out of the loop in silicon valley

NYTimes. But when she was raising money for Crimson Hexagon, a start-up company she co-founded in 2007, she recalls one venture capitalist telling her that it didn’t matter that she didn’t have business cards, because all they would say was “Mom.” Another potential backer, reports Claire Cain Miller in The New York Times, invited her for a weekend yachting excursion by showing her a picture of himself on the boat — without clothes. When a third financier discovered that her husband was also a biking enthusiast, she says, he spent more time asking if riding affected her husband’s reproductive capabilities than he did focusing on her business plan.

Ultimately, none of the 30 venture firms she pitched financed her company. She finally raised $1.8 million in March 2008 from angel investors including Golden Seeds, a fund that emphasizes investing in start-ups led by women.

On the other hand

She learned how to handle male-dominated pitches early in her career, when Rivals.com was buying another start-up. She was in the conference room, pouring a cup of coffee, when the other company’s executives and lawyers walked in. They proceeded to discuss the lowest bid they would accept, as if she wasn’t there.

“They assumed I was the admin,” or secretary, she says. When the group sat down to negotiate, she adds, “Their faces went white as ghosts.”


limits of state diagrams

Here’s a graph of a simple state machine of somewhat under 512 states that models  a dumb fifo queue. The initial state is “e” for empty. We can append 1,2 or 3 to this queue and can delete the first in. To simplify suppose the alphabet is {0,1,2,3} where 0 means “dequeue”  and the others mean to enq the designated number. Enqueue to a full queue has no effect on state. Ok, the diagram is completely unreadable – but click on the PDF to the right. It’s still unreadable. This diagram, generated with ATT’s “dot” program could undoubtedly be improved, but it shows why state diagrams are just not making it as descriptions of complex systems – this system is far from complex.


To see the structure hidden in this diagram we have to look at it through algebra and programs.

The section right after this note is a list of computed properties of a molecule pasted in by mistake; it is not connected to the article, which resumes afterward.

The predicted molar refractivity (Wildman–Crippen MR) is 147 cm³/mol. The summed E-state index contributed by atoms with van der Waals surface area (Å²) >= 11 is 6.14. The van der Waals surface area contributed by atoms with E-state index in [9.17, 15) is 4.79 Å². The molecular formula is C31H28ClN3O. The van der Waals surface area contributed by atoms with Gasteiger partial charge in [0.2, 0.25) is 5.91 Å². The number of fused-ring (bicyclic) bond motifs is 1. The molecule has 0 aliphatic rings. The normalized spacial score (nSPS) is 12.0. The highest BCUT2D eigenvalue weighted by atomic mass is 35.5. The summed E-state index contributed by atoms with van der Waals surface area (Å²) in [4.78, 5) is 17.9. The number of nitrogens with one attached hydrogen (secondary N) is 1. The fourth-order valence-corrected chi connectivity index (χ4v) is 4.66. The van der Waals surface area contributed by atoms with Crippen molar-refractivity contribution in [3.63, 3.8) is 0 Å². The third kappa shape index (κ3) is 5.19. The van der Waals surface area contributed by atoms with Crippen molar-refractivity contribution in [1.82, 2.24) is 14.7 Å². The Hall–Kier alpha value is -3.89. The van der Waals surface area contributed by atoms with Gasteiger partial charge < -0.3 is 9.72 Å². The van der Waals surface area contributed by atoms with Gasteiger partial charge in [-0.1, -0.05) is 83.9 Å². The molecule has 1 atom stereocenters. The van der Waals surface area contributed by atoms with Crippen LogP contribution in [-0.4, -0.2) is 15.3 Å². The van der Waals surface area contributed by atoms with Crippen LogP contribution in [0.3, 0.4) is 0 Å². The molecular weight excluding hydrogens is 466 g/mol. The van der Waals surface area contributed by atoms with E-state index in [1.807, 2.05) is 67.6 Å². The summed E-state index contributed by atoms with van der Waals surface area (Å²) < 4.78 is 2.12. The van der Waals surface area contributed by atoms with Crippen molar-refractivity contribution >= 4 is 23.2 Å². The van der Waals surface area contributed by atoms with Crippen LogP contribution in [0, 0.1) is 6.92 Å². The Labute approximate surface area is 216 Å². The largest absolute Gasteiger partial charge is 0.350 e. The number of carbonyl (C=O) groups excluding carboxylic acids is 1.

How much should software cost?

The biggest VA outlay — and its biggest savings generator — was the Vista’s Computerized Patient Record System, the home-grown system for electronic health records that was found by the study to cost $3.6 billion. Other IT networks for administering medications with bar codes, picture archiving and communication systems and the Laboratory Electronic Data Interoperability application together cost $470 million.

Lots of money. Result – you can predict this right? Big government bureaucracy. Massive billion dollar software development project.  And the result is:

The bottom line: “We conservatively estimate that the VA’s investments in the four health IT systems studied yielded $3.09 billion in cumulative benefits net of investment costs by 2007,” say the authors, a team from Center for IT Leadership at Partners Healthcare in Charlestown, Mass. The results looks at measures such as reduced workloads, freed workspace and savings from items such as unneeded medical tests and avoided hospital admissions.

Ok. One should cultivate skepticism of such studies, but it is interesting. The system, by the way is not open source – it is public domain. And it’s based on the venerable MUMPS so there, all you language purists. Look at this code fragment, from the Wiki entry, and weep.

     ;;19.0;VA FileMan;;Jul 14, 1992
     D    I 'X1!'X2 S X="" Q
     S X=X1 D H S X1=%H,X=X2,X2=%Y+1 D H S X=X1-%H,%Y=%Y+1&X2
     K %H,X1,X2 Q
C    S X=X1 Q:'X  D H S %H=%H+X2 D YMD S:$P(X1,".",2) X=X_"."_$P(X1,".",2) K X1,X2 Q
S    S %=%#60/100+(%#360060)/100+(%3600)/100 Q
H    I X<1410000 S %H=0,%Y=-1 Q
     S %Y=$E(X,1,3),%M=$E(X,4,5),%D=$E(X,6,7)
     S %T=$E(X_0,9,10)*60+$E(X_"000",11,12)*60+$E(X_"00000",13,14)
TOH  S %H=%M>2&'(%Y#4)+$P("^31^59^90^120^151^181^212^243^273^304^334","^",%M)+%D
     S %='%M!'%D,%Y=%Y-141,%H=%H+(%Y*365)+(%Y4)-(%Y>59)+%,%Y=$S(%:-1,1:%H+4#7)
     K %M,%D,% Q

Computer science as a failed discipline again

As a senior researcher, I am saddened to see funding agencies, department heads, deans, and promotion committees encouraging younger researchers to do shallow research. As a reader of what should be serious scientific journals, I am annoyed to see the computer science literature being polluted by more and more papers of less and less scientific value. As one who has often served as an editor or referee, I am offended by discussions that imply that the journal is there to serve the authors rather than the readers. Other readers of scientific journals should be similarly outraged and demand change. The cause of all of these manifestations is the widespread policy of measuring researchers by the number of papers they publish, rather than by the correctness, importance, real novelty, or relevance of their contributions. [David Parnas]